LEON RUSSELL8 p.m., Revolution. $25.
In the history of pop music, no one can touch Leon Russell
as a session man. When he was just 14, he lied about his age to gig at a Tulsa nightclub, where he reportedly played behind Ronnie Hawkins and the Hawks (who'd later, of course, become the Band) and later landed a job touring with Jerry Lee Lewis. A couple years down the road, he ended up in L.A., where he did sessions for Glen Campbell and played as a member of Phil Spector's band. He occasionally played and arranged songs like Ike and Tina Turner's “River Deep, Mountain High,” the Byrds' “Mr. Tambourine Man” and Gary Lewis and the Playboys' “This Diamond Ring.” He did sessions with BB King and Bob Dylan, appeared in George Harrison's concert for Bangladesh and toured with the Stones. Since the mid-'70s, he's mostly stayed focused on his varied solo career and prodigious Santa Claus beard. Look for him, Sunday, to warble like a drunk Randy Newman, and venture through a wild mix of genres — Southern swamp, bluegrass, country, rock — likely with his daughters, Tina Rose and Sugaree Noel, backing him.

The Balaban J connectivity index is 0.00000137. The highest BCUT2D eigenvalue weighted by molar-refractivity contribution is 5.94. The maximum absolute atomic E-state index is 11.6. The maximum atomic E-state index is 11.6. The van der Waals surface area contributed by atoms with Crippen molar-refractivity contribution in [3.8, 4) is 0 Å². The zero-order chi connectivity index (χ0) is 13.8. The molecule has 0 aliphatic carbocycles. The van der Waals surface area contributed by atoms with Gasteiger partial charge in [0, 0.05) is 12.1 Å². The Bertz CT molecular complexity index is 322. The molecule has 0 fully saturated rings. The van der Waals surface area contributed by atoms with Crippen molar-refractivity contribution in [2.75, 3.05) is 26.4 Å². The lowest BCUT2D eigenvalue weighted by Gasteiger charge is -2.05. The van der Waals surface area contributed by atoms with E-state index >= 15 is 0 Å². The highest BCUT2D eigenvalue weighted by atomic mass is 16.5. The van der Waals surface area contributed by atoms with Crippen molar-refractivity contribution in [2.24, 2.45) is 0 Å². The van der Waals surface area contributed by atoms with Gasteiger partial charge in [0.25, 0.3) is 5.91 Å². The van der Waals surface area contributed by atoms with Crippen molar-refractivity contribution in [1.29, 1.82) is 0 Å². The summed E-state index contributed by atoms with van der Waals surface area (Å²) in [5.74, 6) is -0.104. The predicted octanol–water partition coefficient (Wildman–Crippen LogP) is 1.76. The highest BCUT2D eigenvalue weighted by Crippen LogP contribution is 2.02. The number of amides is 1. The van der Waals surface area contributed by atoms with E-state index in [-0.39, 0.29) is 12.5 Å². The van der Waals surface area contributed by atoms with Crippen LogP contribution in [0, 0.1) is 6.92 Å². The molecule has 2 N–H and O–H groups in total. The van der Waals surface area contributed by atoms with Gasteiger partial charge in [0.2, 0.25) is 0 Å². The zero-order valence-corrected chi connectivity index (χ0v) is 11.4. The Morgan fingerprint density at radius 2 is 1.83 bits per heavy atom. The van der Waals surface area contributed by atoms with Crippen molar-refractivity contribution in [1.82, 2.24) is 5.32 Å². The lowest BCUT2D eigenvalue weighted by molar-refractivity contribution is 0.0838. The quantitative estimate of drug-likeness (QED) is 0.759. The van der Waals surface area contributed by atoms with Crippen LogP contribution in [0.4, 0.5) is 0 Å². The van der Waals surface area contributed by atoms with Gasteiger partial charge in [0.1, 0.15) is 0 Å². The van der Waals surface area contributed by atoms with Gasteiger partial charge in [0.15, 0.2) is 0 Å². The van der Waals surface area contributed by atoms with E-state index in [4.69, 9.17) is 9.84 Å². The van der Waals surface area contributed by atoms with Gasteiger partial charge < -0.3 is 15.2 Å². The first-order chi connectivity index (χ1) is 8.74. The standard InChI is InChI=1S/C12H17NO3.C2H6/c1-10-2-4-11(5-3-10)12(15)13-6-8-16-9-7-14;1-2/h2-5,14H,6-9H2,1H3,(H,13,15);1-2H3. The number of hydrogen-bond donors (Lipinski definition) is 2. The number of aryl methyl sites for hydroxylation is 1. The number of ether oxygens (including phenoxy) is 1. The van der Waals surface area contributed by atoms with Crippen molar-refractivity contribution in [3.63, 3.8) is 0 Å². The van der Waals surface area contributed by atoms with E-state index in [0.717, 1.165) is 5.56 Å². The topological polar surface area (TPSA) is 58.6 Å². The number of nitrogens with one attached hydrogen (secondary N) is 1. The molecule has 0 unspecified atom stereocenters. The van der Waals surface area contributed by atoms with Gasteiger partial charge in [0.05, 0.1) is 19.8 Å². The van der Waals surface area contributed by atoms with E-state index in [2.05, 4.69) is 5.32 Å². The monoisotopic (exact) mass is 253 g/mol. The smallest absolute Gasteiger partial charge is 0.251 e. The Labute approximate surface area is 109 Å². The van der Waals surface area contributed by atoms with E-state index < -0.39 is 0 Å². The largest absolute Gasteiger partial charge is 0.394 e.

‘POP-DOO-WOP' 3 p.m., Trinity United Methodist Church. Free.
The 50-member River City Men's Chorus
kicks off its season with a nostalgic revue of the last 60 years of pop music. Expect songs like “Autumn Leaves,” “As Time Goes By” and “Blue Moon” as the chorus highlights classics from the 1930s to present day. For this performance, the RCMC allows that “a limited amount of swooning, dancing in the aisles, and throwing flowers on the stage will be permitted.” An encore show follows at 7 p.m. Monday, Sept. 22, also at Trinity United Methodist.